My husband and I had been talking for years regarding immigration to Canada. But it was the presidential election of Taiwan that finally prompted us to make the move. After two years, we got the immigration approval and we landed at our first stop- Vancouver.
Our families, relatives and friends admired our courage and determination to move to Canada after they learnt about decision. They hardly had any idea as to why the two of us decided to move to a completely new country in our late 40s, especially considering the fact that we had a financially good life in Canada. Actually there seemed no reason to emigrate as we had decent jobs and almost all our families were in Taiwan.
To start with, we rented a floor of the house. After completing the schooling of children, I eagerly plunged myself into the job market due to lack financial security. This was due to the fact that the average standard of living here in Vancouver was higher than that in Taiwan and also the fact that there was an incredible shrinking of the assets of our family due to the currency exchange rate.
Looking back at my first year in Canada, I have to admit that it was very tough for every member of the family, especially me. In fact the first three months were so tough that I even felt like crying whenever I had a chance to speak to my family back in Taiwan, including my husband, who unfortunately wasn’t able to join us in the first year.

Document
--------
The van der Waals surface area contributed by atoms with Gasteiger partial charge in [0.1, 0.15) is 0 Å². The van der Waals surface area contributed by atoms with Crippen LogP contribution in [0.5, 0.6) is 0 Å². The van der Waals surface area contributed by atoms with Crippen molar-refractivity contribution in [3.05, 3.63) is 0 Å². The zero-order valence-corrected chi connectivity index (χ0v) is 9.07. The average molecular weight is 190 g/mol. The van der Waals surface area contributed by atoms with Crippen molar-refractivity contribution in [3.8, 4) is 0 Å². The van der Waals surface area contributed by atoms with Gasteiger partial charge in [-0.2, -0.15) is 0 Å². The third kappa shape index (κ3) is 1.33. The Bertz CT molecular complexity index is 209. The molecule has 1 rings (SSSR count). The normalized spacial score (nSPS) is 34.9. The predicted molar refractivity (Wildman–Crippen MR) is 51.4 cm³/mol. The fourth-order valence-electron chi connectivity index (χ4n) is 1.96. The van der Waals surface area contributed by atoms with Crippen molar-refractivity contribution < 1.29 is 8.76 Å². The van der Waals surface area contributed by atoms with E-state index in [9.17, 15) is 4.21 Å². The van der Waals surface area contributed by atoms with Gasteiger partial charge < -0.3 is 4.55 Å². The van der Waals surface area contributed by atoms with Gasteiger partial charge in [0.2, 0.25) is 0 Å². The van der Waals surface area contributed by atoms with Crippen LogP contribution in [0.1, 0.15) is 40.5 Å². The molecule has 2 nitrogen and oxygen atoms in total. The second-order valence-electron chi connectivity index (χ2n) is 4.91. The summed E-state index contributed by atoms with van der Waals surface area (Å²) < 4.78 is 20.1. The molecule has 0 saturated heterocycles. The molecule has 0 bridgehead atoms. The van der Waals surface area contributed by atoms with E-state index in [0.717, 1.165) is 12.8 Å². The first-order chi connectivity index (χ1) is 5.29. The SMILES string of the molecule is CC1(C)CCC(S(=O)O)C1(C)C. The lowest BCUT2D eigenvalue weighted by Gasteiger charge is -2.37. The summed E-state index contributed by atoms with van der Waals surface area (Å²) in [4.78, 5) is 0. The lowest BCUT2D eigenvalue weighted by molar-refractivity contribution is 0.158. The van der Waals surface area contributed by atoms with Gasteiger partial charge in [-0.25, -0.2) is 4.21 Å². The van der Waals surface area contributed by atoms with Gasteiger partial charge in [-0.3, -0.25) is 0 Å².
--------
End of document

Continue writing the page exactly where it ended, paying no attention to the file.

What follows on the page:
My job-searching journey started with a part-time job in which I had to make sandwiches in a café near the house I rented. I clearly remember that while reviewing my resume, the owner of the café said that I was over-qualified for the job. Though I got the job, I quit it after just two weeks realizing that I would not be able to handle it physically.
Three months after landing, I finally got a full-time job at a Chinese daily newspaper.
Ever since I landed in Canada, the most frustrating experience was however getting a driving license. In spite of the fact that I had an experience of driving more than eight years in my home town, I was not able to obtain the B.C. driver’s license after failing road tests five times, which cost me around $500.